I’m sitting outside on the back porch of this empty apartment staring into the blankness of space; all that’s here with me is a star buck’s coffee, my phone, and an Indie band’s album: Wooden Heart. Just then: Across from my view was a kid (looked about eleven) and a Girl (same age), playing on the playground.
I couldn’t help, but to remember what few friends I had at that young age. I would spend my days at the park alone, with not a breath in my sights.
They then, sat down on the stairs of the very same structure they finished playing on. They started talking to each other, most of what I could pull out was muffled words, but I heard a few words here and there.
They were talking about growing up at first and then about trying something they’d never tried before; the girl sat there waiting as if she expected him to do something: I had seen this action before, many times.
He looked at when she looked back up created short, shy, and choppy first kiss; much like mine, except you could tell there’s would be very memorable.
This broke me. I sit here alone sipping on a coffee I picked up after work listening to an album with more importance in its lyrics than in my life. I sit here creeping on these kids, envious of how well things go for them.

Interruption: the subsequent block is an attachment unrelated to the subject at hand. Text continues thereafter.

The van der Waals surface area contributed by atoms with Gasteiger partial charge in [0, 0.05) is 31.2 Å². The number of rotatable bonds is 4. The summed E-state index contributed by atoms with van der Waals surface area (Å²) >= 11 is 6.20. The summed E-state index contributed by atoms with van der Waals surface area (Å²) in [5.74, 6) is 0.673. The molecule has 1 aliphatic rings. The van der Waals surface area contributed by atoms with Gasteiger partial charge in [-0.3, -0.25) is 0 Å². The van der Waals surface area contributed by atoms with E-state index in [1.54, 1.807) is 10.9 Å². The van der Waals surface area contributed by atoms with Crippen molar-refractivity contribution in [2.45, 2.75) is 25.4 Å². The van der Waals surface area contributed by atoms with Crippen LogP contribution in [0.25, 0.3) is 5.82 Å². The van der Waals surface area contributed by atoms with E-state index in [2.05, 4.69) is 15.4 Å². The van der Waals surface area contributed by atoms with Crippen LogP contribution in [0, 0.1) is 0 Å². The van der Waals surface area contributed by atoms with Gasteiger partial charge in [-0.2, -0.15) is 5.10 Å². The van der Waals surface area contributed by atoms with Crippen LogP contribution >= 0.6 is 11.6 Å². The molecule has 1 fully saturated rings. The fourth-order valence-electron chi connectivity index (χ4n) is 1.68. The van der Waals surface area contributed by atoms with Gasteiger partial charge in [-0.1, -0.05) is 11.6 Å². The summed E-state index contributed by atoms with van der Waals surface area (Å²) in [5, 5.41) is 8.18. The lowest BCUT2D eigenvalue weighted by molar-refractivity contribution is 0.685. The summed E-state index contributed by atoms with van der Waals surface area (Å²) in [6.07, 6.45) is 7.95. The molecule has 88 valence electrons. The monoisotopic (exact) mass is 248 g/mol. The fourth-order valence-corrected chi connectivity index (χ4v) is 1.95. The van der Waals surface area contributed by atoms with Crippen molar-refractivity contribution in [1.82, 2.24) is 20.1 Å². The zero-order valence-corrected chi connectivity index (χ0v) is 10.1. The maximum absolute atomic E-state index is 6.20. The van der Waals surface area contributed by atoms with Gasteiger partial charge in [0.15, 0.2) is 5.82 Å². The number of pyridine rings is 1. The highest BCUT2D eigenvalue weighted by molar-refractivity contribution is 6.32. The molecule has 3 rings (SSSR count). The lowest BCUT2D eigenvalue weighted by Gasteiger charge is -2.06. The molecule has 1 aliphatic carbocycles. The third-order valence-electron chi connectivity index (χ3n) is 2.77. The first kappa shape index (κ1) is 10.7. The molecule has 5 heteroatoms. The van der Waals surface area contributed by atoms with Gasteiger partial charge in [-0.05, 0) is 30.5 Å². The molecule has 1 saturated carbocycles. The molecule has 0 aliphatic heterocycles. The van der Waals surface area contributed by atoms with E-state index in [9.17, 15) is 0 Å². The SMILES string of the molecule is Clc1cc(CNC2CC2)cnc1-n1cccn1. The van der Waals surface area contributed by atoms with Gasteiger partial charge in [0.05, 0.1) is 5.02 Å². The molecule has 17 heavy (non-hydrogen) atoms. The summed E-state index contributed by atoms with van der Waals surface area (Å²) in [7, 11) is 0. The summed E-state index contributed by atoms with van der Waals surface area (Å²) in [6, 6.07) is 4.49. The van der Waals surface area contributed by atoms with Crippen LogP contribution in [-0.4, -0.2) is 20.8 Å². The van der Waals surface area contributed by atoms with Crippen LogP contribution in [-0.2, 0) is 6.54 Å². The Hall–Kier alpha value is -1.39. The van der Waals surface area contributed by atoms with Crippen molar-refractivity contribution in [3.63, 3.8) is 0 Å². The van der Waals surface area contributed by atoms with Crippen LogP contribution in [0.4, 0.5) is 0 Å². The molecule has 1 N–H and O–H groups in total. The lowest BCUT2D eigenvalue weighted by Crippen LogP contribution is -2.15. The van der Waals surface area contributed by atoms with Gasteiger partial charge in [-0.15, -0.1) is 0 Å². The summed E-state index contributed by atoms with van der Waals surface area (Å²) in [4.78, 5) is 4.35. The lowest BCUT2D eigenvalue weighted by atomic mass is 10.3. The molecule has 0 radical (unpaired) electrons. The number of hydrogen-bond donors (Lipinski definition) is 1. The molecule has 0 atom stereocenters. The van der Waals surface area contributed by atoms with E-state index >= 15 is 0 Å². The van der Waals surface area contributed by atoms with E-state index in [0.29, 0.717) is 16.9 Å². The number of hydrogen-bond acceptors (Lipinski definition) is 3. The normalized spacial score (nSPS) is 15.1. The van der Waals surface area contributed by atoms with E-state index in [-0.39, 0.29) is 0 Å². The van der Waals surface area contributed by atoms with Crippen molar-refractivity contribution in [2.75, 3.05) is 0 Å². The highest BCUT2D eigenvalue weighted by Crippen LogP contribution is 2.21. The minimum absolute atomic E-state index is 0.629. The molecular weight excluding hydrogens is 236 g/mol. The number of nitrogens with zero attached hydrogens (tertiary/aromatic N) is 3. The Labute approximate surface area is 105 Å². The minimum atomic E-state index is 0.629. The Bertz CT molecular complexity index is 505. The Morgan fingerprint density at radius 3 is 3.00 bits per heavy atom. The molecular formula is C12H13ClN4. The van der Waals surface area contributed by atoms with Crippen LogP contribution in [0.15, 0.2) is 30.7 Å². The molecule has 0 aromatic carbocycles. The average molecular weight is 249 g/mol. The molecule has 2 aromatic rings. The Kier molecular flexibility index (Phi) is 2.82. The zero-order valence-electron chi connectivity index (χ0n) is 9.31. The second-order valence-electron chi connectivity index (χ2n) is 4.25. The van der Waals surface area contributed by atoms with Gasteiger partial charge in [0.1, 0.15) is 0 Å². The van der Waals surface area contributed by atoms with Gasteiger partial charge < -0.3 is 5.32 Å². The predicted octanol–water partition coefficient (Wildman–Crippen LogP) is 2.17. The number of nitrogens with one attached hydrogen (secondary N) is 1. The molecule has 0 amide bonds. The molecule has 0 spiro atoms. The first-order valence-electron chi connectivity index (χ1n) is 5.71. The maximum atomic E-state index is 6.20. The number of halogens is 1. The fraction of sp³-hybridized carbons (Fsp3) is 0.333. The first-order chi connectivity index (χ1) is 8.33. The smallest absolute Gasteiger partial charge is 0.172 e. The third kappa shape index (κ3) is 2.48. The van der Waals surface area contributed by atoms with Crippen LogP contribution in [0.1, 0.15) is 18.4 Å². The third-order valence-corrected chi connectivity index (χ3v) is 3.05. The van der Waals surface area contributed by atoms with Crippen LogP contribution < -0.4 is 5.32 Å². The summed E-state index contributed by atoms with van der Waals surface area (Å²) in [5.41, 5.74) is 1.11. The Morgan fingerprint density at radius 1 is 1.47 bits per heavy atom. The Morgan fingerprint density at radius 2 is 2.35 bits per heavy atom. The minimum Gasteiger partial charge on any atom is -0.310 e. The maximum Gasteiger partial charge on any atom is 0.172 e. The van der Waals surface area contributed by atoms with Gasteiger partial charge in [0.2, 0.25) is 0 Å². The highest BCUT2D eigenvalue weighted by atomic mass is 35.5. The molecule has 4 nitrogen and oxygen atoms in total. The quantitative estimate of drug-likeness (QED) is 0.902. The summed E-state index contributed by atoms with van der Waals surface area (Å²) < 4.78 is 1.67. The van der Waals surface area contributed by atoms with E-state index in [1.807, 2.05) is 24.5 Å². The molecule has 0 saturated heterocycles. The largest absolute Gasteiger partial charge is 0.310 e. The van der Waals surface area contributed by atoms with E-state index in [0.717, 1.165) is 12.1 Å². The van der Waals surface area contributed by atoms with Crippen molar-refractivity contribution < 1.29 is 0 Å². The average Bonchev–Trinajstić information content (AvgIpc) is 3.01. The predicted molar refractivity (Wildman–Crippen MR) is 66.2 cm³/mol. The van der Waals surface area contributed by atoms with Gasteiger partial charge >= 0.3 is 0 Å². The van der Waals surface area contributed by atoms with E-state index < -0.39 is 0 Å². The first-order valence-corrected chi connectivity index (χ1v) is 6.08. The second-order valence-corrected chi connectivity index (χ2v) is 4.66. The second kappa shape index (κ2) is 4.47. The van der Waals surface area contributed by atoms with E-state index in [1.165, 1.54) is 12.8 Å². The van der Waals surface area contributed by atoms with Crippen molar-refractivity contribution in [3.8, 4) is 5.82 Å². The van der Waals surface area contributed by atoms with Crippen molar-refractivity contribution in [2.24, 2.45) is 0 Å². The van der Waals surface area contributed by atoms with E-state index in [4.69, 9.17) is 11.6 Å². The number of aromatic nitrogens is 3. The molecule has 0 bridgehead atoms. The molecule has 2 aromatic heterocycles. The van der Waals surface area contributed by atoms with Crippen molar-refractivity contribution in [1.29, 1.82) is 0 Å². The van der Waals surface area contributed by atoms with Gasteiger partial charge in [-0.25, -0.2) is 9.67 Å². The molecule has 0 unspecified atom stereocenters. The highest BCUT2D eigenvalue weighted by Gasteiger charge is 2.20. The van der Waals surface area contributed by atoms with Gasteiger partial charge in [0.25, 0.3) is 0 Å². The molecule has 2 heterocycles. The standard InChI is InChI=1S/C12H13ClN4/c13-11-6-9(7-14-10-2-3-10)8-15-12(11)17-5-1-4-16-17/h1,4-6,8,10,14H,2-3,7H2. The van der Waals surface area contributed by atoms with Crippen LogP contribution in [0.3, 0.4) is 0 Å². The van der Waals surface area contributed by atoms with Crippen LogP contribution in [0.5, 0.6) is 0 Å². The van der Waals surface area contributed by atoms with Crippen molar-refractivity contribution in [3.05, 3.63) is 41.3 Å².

Now they’re holding hands.
I can’t help, but to laugh at my pain; seeing these kids having a better childhood than I had brought in a new definition of torture.
I turned up the stereo to drown my thoughts; it wasn’t working. Thoughts empowered me like a victim of rape; I was helpless. I started to reach for my Xanax, and dumped the thirty-day prescription of the white, 2mg pills on the damp concrete; they were ruined.
Their mother’s had called them in, and they obeyed; something I’d never of done.
The thoughts; the torture; the regret; it was over like, just like that. It was like Schizophrenic hearing voices in his or hers head, and growing weary of them, he obeys their request and they quit. But instead of quitting all together, the actions haunt you.
I thought I wasn’t regretful, but not asking a question years ago which could have changed my life today kills me. These kids resurrected my ghosts, and I let them breathe air into my lungs which filled my heart with not life, but remorse, regret, and demons.
My life consists of nothing, but adulthood now; if I was really an adult, though, this wouldn’t be happening now. I want to be a kid again; I want a life of no responsibility, somewhat joy and happiness.
My only regret today, without this negative breath of life, is the childhood I refused to have.